The Serra da Estrela is a wonderland of mountains. Clean air, crystal-clear streams and the ubiquitous sheep make it a magical destination far away from modern life. In the winter, the snowy peaks are a playground for skiers, Penha da Saude being one of the most popular slopes, and in the spring wild flowers grace its lower slopes. In one glacier valley in the South East of the area lies the charismatic town of Covilhã, known affectionately as the Gateway to the Serra da Estrela. Naturally, the views from here are stunning, the Varanda dos Carqueijais just behind the town is a good place to stop and admire, and it provides an excellent base for anyone wanting to explore the local area. The highest mountain in the range, Torre (tower in English) is not far away, and at nearly 2km above sea level it is also mainland Portugal’s loftiest point, Pico in the Azores taking the overall prize. Interestingly, the name Torre derives from the 7m tower which King João V ordered to be built here 1816 so that the official height may be exactly 2,000m.
It is a city with an air of freshness and space whose original town walls date back to the 12th century. However, much of the architecture hails back to Covilhã’s golden age when it was the heart of a thriving woollen industry mainly operated by the town’s sizeable Jewish community. Indeed the town had been the leader in manufacture of cloth from times of Moorish rule. Only in the 1500s, following the discovery of far-flung lands and the consequent introduction of silk, did this slow down. However, its textile production did continue in post 16th century Portugal thanks to the foresight of King João V who commissioned the country’s military attire from Covilhã’s looms, and again in the late 1700s when the influential Marques de Pombal set up the Real Fábrica de Panos here. This factory created enough wealth that in 1870 the town’s status was raised to that of city. Now the impressive old factory building is part of the University of Beira Alta and houses a museum dedicated to the industry.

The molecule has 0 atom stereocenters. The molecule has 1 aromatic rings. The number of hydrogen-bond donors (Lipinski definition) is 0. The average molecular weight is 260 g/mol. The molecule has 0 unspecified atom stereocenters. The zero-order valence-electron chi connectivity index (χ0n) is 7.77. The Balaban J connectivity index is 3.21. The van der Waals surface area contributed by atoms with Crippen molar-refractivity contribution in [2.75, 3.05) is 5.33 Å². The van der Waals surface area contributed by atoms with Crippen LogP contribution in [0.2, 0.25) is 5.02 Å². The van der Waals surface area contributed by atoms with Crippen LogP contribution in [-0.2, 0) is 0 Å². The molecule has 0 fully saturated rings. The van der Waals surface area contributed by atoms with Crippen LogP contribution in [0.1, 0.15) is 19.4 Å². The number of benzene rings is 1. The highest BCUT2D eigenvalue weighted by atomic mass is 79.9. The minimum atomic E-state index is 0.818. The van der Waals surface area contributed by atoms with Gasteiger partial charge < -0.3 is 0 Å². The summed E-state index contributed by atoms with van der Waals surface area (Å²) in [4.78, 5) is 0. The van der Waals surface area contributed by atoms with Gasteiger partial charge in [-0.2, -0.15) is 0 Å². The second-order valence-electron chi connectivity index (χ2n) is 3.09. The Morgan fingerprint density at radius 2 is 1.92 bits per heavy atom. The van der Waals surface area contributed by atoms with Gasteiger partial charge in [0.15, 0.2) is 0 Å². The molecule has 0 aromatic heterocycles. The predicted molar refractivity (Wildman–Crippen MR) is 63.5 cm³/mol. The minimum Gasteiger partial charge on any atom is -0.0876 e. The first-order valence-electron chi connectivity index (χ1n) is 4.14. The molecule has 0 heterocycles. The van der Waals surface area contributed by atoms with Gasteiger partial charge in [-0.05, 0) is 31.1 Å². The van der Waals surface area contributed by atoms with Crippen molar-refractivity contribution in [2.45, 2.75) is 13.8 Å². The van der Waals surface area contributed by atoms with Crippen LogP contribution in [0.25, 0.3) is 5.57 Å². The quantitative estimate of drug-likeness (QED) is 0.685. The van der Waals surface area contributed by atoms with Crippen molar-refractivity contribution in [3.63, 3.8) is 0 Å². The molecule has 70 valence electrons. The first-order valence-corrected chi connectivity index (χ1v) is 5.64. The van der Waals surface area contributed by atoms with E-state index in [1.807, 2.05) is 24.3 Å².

One of the city’s most famous sons was Pêro de Covilhã, an explorer sent to the Orient by João II in 1487 (a trip often considered the groundwork for the more famous spice route discovery of Vasco de Gama) and whose adventures are commemorated in his statue which stands surrounded by the fine arcaded buildings of the main square, the Praça do Município. A fine example of art-nouveau style can be found in the Palacete-Jardim building next to the municipal gardens, along with some interesting tile work. The ancient Jewish quarter boasts fine Manueline specimens in some of the windows on the Rua das Flores. The chapel of São Martinho, however, has a style which predates all the rest and is typical of robust Roman architecture of the 7th century. Inside it displays a panel of 500 year-old hispano-arab azulejo tiles. For tile enthusiasts, the entire façade of the Santa Maria church is a glorious display of blue and white telling the story of the Virgin Mary, albeit in tiles laid in a 20th century refurbishment. The gothic Santa Cruz chapel, or Capelo do Calvário, also merits a visit with its nartex - a separate entrance and area reserved for penitents, the mentally infirm, women and other personas non-gratas so that they might attend mass.